Monday, January 22, 2018

The Paradox of Property Rights in Paradise

Teton County, Wyoming, is about as close to paradise as you can get. Of its 4,000-odd square miles, Grand Teton and Yellowstone National Parks account for 45 percent, the Bridger-Teton and Caribou-Targhee National Forests for another 51 percent, and the National Elk Refuge for another 1 percent. That leaves 3 percent for private property, the $15 billion assessed value of which averages out to $200,000 an acre.

Teton County Commissioner Mark Newcomb recently sent me a link to a talk he gave on the “epic struggle” of managing that paradise. Zoning and property rights are a key battleground. Recent skirmishes have been fought over such issues as whether sixty-eight homes or only seven should be allowed on twenty-one rural acres, whether six houses authorized on another parcel must be clustered, and whether additions should be permitted on houses located near streams.

It’s hard to know whether the existing 97/3 split strikes the right balance between public and private property, when, as Newcomb points out, no one can put a dollar value on the area’s environmental amenities. The only sure thing is that those amenities account for the high value of the remaining private property. But the question of the overall public/private balance is an issue for Congress, not the county commission.

Instead, the commission’s job is to oversee the existing 3 percent of private property. Newcomb’s talk reflects some doubts over whether current regulations are doing that job well.
First, he raises the issue of administrative fairness:
The system is arbitrary in that it is not rooted in any real analysis, let alone valuation, of the ecosystem services in question. It is arbitrary in that it can result in reasonable development being thwarted because the process is too onerous, or conversely for unreasonable development to be entitled because the cost to challenge it is too high, the pockets of the special interest behind it too deep. It is messy.
Second, he notes that the country’s 80-odd pages of land use regulations are not really about protecting private property rights, in the sense of “entitlements of individuals against the majority.” Rather, they are mainly motivated by the majority’s desire to dictate to individual owners.
I guarantee that these 80 pages of regs governing what you can and can’t do with your property were not requested by the property owners trying to exercise their property rights. They were requested by neighbors, neighbors expressing a diminishment of their rights to natural amenities such as viable and healthy wildlife populations, natural soundscapes, and scenic vistas.
Third, he notes the paradox that the more restrictive regulations become, the more their benefits become concentrated on the few. What would happen, he asks, if someone with deep pockets started buying up most or all of the country’s $15 billion-worth of private land?
Ironically, the more that buyer bought up, the more valuable anything left over becomes…right? Because whatever is left behind is surrounded by that much more space, that much more wildlife, offering that much more opportunity to . . . you guessed it, “Stay Wild.” In other words, everyone wants to live here, especially if no one else lives here.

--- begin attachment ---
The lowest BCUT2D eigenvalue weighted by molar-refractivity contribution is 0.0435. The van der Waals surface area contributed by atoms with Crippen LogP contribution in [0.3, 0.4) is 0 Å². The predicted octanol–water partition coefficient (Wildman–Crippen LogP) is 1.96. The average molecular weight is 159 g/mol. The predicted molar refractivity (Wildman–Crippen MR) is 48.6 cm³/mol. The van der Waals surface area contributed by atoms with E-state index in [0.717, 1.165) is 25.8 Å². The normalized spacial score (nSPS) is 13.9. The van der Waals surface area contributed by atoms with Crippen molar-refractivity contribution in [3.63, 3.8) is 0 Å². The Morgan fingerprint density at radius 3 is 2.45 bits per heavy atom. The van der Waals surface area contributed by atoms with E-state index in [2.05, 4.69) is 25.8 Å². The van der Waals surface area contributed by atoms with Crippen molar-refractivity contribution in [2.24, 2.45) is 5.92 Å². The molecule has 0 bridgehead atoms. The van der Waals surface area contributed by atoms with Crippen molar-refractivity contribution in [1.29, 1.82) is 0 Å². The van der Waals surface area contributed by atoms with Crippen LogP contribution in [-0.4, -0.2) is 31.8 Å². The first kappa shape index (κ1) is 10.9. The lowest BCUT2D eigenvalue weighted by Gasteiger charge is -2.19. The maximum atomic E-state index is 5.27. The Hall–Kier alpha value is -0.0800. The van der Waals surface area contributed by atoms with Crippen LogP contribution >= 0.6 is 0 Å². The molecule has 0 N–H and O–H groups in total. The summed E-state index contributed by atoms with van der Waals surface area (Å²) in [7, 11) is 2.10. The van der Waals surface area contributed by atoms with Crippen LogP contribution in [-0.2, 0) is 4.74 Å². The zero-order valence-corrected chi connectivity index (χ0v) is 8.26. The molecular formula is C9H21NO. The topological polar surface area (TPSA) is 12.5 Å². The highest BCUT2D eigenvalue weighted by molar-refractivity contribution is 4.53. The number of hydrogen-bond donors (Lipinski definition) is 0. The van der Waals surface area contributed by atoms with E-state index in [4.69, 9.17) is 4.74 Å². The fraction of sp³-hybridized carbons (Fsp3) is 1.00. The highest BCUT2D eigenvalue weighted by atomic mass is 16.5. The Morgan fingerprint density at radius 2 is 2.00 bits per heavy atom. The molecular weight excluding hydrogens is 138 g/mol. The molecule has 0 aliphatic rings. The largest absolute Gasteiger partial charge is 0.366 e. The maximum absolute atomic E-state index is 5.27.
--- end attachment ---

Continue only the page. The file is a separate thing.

That, in a nutshell, is the ultimate paradox of property rights in paradise. What’s a poor county commissioner to do?

Reposted from

1 comment:

  1. When this was reposted at [ ] a reader asked me to explain more clearly what I mean by the "paradox of property rights in paradise." Here is my reply:

    Sorry, I had a strict word limit in the original version of this post. Let me try to explain more clearly what I saw as the paradox.
    What I had in mind is a contrast between traditional and more modern ideas of property rights. Traditionally, property rights have been thought of as protecting the rights of individual owners to use their property as they see fit, so long as their use does not harm others. At least that is true of the the libertarian tradition, in which "does not harm others" meant direct, physical invasion or nuisance, such as building a smoky factory or opening a noisy dragstrip. Beyond that, property owners were supposed to follow a "live and let live" policy. (For more, see, e.g., Murray Rothbard on the physical invasion standard.)

    In practice, though, zoning has brought on a new concept of collective property rights, in which owners have essentially a veto over anything other owners do that impacts their property value even in the most subjective way. That can mean building in a style others don't like, building "affordable" housing--since everyone likes low-wage types as workers in their gardens and restaurants, but not as neighbors--or just something as small as hanging clothes on a clothes line.

    A further aspect of the paradox is that traditionally, the left has been suspicious of property rights as an institution that supports elites at the expense of the working class, but when the environment is in play, as in this case, the left makes an alliance of convenience with elites by supporting zoning that simultaneously minimizes the human footprint in a pristine environmental area and maximizes property value for the elites who live there.

    I don't want to be doctrinaire about this, but it does seem to me that in both prime rural areas like Teton County and prime urban areas like San Francisco, the balance has swung too far in favor of the collective version of property, as embodied in zoning, as opposed to the more traditional, and less elitist, individualist version of property.